The Ice Effects, pictured, the college’s synchronized figure skating team, competed at the Eastern Synchronized Figure Skating Competition on Feb. 1 in Hershey, Pa., and advanced to the nationals in Colorado Springs, Colo. The 17 skaters leave today with their coaches Melissa Manwaring and Marie Driscoll of the college’s staff. They will compete March 1 against 12 other collegiate division teams from across the country. The Ice Effects will be the only team from New York. Oswego is the only SUNY institution with a team. The Ice Effects won a gold medal at the recent Empire State Games in Lake Placid. The team is currently ranked 10th in the nation. The Ice Effects finished 11th at the nationals last year. They also went to the nationals in 2010 and 2009. (Photo by Paul Harbour)
Roberta Schnorr, professor in curriculum and instruction, on Feb. 8 received the Celebrate Literacy award from the Central New York Reading Council. She was selected for the award because of her commitment to preparing teachers to provide students with disabilities the rich and effective literacy instructional opportunities they deserve and because of her service and collaboration with the council over the years, as well as her published contributions to the field. Schnorr, Amanda Fenlon of the curriculum and instruction department, and 17 students in the master of science in education special education program attended CNYRC’s February conference.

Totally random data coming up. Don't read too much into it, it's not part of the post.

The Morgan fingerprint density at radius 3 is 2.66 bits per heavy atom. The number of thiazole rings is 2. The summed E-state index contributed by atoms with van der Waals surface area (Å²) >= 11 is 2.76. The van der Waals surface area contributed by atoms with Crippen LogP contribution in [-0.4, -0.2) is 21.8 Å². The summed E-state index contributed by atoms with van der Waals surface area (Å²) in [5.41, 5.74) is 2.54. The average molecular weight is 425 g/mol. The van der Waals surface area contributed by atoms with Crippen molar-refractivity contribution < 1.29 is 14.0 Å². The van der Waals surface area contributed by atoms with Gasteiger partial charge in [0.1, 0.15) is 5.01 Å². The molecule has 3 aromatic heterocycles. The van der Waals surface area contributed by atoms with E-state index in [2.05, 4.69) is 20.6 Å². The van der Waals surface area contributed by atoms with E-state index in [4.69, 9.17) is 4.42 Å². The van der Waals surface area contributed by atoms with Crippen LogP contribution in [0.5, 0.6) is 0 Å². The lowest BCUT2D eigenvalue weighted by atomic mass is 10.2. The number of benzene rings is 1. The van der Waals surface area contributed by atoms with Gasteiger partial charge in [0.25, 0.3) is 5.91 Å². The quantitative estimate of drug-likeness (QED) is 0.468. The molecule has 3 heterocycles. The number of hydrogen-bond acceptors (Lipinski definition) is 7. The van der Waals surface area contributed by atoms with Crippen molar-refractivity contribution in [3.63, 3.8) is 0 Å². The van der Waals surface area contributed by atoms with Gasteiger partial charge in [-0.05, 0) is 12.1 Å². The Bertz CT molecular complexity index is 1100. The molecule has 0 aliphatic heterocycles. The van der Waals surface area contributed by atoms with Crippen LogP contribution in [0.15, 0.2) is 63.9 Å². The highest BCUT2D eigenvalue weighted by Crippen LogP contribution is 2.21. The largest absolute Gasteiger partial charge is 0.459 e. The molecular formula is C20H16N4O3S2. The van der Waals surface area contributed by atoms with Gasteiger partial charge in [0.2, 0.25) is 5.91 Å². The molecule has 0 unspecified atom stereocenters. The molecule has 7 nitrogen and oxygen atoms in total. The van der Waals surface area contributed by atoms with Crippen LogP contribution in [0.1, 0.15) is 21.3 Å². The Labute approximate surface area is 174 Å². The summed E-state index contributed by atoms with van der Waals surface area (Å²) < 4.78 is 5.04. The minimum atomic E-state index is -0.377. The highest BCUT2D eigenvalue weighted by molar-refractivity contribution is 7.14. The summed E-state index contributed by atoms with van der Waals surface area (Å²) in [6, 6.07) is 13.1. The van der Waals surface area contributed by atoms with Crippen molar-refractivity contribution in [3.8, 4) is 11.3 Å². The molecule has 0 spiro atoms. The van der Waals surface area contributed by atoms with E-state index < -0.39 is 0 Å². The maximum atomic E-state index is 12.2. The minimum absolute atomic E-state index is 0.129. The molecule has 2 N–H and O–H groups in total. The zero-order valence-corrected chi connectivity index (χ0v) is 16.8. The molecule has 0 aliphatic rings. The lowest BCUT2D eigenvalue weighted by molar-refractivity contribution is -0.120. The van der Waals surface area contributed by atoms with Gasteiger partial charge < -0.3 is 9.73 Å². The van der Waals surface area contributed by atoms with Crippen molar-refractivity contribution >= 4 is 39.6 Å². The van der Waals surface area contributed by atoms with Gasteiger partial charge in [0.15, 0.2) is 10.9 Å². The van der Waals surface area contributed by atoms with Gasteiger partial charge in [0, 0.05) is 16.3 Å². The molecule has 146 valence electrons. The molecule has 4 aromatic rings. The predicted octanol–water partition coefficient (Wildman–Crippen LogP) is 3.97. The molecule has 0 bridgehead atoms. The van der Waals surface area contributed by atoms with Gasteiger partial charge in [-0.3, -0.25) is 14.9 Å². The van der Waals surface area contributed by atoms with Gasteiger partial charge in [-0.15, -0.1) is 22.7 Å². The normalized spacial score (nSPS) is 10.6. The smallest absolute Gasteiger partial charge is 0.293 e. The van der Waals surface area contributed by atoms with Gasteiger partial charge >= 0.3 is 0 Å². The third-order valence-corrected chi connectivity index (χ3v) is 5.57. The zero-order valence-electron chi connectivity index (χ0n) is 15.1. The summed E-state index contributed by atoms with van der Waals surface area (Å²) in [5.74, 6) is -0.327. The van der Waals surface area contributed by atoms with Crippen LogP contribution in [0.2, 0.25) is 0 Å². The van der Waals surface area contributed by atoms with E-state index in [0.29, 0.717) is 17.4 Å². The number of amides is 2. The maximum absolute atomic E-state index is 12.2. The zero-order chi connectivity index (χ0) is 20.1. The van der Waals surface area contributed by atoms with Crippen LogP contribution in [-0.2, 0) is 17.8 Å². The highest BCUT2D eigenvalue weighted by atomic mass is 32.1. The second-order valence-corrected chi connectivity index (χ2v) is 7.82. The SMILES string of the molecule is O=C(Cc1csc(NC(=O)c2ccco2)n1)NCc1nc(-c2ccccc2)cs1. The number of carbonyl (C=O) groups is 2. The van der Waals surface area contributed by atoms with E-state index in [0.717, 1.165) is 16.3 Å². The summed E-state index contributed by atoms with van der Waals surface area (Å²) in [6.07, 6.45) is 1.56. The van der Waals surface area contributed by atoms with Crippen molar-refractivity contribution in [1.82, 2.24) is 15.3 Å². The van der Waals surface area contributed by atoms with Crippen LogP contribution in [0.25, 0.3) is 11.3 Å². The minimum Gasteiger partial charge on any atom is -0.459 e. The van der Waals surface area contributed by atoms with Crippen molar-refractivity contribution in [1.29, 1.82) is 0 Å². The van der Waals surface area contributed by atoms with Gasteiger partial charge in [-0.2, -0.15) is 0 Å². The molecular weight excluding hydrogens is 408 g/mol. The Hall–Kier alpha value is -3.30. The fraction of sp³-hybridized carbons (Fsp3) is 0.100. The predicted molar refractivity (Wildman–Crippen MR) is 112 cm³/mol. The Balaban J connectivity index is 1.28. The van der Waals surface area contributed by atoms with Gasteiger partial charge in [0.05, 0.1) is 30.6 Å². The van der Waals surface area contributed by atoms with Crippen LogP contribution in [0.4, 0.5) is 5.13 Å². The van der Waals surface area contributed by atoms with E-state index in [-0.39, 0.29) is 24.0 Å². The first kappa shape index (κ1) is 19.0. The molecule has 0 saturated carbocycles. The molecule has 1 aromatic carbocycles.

K. Brad Wray, professor of philosophy, published a paper, “Specialization in Philosophy: A Preliminary Study,” in the March issue of the journal Scientometrics.
Garrick Utley, 74, senior fellow and professor of broadcasting and journalism, died Thursday night, Feb. 20, at his home in New York City after a battle with cancer.
Fri Feb 21, 2014
Trustees schedule hearing
The board of trustees of the State University of New York will hold a public hearing March 19 in conjunction with the March board of trustees meeting in Albany. It will be held at 3 p.m. in the Front Courtroom at the State University Plaza, 353 Broadway.
The purpose of the hearing is to receive testimony and statements from concerned individuals about university issues.
People wishing to present prepared testimony are asked to get a letter to SUNY Board of Trustees, State University Plaza, T-11, Albany, New York 12246, or email firstname.lastname@example.org, no later than noon Friday, March 14. The communication should identify the subject of testimony and provide a telephone number and an address. Such testimony will be limited to five minutes, and the speakers are asked to provide seven copies of their written testimony on the day of the hearing.
People who wish to make extemporaneous comments of no more than three minutes are asked to file their names with the hearing registration officer on the day of the hearing.